by Turkish settlers of the occupied part of Cyprus
1. The Parliamentary Assembly expresses its
deep disappointment at the failure of the negotiations under the aegis of the
United Nations aimed at achieving a functional and viable solution to the
Cyprus problem. It hopes, nevertheless, that the efforts will be resumed and
continued until a sustainable settlement is found.
2. It is a well-established fact that the
demographic structure of the island has been continuously modified since its de
facto partition in 1974, as a result of the deliberate policies of the
Turkish Cypriot administration and Turkey. Despite the lack of consensus on
the exact figures, all parties concerned admit that Turkish nationals have
since been systematically arriving in the northern part of the island.
According to reliable estimates, their number currently totals 115 000.
3. The settlers come mainly
from the region of Anatolia, one of the least developed regions of Turkey.
Their customs and traditions differ significantly from those present in
Cyprus. These differences are the main cause of the tensions and
dissatisfaction of the indigenous Turkish Cypriot population, who tend to view
the settlers as a foreign element.
4. In particular, the Assembly expresses its
concern at the continuous outflow of the indigenous Turkish Cypriot population
from the northern part of the island. Their number decreased from 118 000
in 1974 to an estimated 87 600 in 2001. In consequence, the settlers
outnumber the indigenous Turkish Cypriot population in the northern part.
5. In the light of the information available,
the Assembly cannot accept the claims that the majority of arriving Turkish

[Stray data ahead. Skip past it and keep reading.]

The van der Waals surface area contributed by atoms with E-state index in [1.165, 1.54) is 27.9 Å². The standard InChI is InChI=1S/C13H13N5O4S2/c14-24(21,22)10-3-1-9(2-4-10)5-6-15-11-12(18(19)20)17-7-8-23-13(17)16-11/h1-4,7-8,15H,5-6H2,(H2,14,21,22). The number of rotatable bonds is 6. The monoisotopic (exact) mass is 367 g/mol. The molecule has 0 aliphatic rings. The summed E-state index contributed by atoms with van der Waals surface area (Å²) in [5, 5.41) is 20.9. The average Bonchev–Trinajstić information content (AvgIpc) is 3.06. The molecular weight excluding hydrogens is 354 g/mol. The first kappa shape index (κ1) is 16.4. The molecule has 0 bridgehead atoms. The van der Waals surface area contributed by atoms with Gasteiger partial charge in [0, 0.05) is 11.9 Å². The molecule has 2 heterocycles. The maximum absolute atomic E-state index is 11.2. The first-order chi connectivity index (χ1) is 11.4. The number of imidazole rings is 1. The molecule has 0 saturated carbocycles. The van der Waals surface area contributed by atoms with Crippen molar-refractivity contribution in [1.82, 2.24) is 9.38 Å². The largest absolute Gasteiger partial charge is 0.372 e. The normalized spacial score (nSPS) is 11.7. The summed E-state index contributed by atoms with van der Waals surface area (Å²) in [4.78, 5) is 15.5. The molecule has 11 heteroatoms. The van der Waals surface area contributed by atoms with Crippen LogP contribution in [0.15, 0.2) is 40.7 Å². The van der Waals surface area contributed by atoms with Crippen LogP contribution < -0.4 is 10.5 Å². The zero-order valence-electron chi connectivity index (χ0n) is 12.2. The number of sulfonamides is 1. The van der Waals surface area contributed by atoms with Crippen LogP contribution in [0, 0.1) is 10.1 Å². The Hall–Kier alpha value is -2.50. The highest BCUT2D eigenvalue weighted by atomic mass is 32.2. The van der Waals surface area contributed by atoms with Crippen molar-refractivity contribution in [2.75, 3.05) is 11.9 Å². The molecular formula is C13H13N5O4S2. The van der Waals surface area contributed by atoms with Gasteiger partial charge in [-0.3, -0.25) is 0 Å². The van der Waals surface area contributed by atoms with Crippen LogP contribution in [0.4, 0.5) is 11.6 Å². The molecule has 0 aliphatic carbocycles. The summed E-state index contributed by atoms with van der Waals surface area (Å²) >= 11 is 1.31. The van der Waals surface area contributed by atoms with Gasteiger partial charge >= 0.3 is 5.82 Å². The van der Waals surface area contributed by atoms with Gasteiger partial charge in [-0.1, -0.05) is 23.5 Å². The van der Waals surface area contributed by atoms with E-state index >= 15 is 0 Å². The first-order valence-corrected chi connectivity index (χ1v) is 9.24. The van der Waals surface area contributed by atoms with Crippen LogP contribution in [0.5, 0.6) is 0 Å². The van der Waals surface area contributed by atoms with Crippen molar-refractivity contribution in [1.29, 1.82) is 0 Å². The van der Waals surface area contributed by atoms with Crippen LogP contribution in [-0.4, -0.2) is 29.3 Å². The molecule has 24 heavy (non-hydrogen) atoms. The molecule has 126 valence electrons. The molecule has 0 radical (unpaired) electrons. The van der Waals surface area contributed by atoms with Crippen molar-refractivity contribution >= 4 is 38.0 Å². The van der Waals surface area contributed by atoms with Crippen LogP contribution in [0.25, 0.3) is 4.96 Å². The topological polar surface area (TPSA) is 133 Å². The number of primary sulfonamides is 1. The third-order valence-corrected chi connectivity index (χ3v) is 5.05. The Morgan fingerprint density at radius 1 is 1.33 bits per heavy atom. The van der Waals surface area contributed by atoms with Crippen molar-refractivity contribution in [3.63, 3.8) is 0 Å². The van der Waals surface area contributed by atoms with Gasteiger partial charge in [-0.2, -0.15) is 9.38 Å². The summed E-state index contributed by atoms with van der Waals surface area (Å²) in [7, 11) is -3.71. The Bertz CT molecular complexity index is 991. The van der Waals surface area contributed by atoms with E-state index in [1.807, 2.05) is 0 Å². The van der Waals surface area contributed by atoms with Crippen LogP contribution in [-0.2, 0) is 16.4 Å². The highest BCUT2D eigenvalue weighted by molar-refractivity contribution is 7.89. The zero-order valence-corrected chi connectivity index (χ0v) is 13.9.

nationals are seasonal workers or former inhabitants who had left the island
before 1974. Therefore it condemns the policy of naturalisation designed
to encourage new arrivals which was introduced by the Turkish Cypriot
administration with the full support of the Government of Turkey.
6. The Assembly is convinced that the
presence of the settlers constitutes a process of hidden colonisation and an
additional and important obstacle to a peaceful negotiated solution of the
7. Therefore, the Assembly recommends that
the Committee of Ministers:
i. instruct the European Population
Committee (CAHP) to conduct a population census of the whole island, in
co-operation with the authorities concerned, in order to replace estimates
with reliable data;
ii. promote the idea of the creation, with
a contribution from the international community, of a fund which would
ensure the financing of any voluntary returns of the Turkish settlers to
iii. encourage the involvement of the
Council of Europe Development Bank and call on the governments of Turkey and
Cyprus to present concrete return projects for financing;
iv. call on Turkey, as well as its Turkish
Cypriot subordinate local administration in northern Cyprus, to stop the
process of colonisation by Turkish settlers and, in particular, call on the
Turkish Cypriot administration to review their migration legislation and
policies, and especially the law on naturalisation, with a view to revising
them and, in consequence, bringing them into line with international
v. call on Turkey to comply with the
decisions of the European Court of Human Rights concerning refugees right
to property in the occupied part of Cyprus;
vi. promote contacts and dialogue between
the civil societies of the Greek Cypriot and Turkish Cypriot communities.
Assembly debate on 24 June 2003 (19th Sitting) (see Doc.
9799, report of the Committee on Migration, Refugees and Demography,
rapporteur: Mr Laakso).
Text adopted by the Assembly on 24
June 2003 (19th Sitting).